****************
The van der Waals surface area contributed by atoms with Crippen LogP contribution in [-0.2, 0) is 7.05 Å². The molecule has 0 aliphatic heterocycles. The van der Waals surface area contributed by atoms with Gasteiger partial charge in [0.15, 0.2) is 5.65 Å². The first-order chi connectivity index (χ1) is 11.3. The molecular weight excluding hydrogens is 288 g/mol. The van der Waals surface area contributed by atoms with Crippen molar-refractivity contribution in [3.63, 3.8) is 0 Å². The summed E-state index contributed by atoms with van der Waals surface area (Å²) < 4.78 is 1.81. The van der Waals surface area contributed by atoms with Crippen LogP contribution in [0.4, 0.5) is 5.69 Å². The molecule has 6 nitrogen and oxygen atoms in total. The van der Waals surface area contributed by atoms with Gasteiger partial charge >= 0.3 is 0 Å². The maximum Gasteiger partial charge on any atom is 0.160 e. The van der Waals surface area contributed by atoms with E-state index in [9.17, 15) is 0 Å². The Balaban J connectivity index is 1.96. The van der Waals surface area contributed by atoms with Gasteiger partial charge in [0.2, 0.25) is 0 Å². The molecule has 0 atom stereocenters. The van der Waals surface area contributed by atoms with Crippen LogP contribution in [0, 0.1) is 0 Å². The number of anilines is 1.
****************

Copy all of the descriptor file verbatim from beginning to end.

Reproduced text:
The van der Waals surface area contributed by atoms with Crippen LogP contribution in [-0.2, 0) is 7.05 Å². The molecule has 0 aliphatic heterocycles. The van der Waals surface area contributed by atoms with Gasteiger partial charge in [0.15, 0.2) is 5.65 Å². The first-order chi connectivity index (χ1) is 11.3. The molecular weight excluding hydrogens is 288 g/mol. The van der Waals surface area contributed by atoms with Crippen molar-refractivity contribution in [3.63, 3.8) is 0 Å². The summed E-state index contributed by atoms with van der Waals surface area (Å²) < 4.78 is 1.81. The van der Waals surface area contributed by atoms with Crippen LogP contribution in [0.4, 0.5) is 5.69 Å². The molecule has 6 nitrogen and oxygen atoms in total. The van der Waals surface area contributed by atoms with Gasteiger partial charge >= 0.3 is 0 Å². The maximum Gasteiger partial charge on any atom is 0.160 e. The van der Waals surface area contributed by atoms with E-state index in [9.17, 15) is 0 Å². The Balaban J connectivity index is 1.96. The van der Waals surface area contributed by atoms with Gasteiger partial charge in [0.2, 0.25) is 0 Å². The molecule has 0 atom stereocenters. The van der Waals surface area contributed by atoms with Crippen LogP contribution in [0, 0.1) is 0 Å². The number of anilines is 1.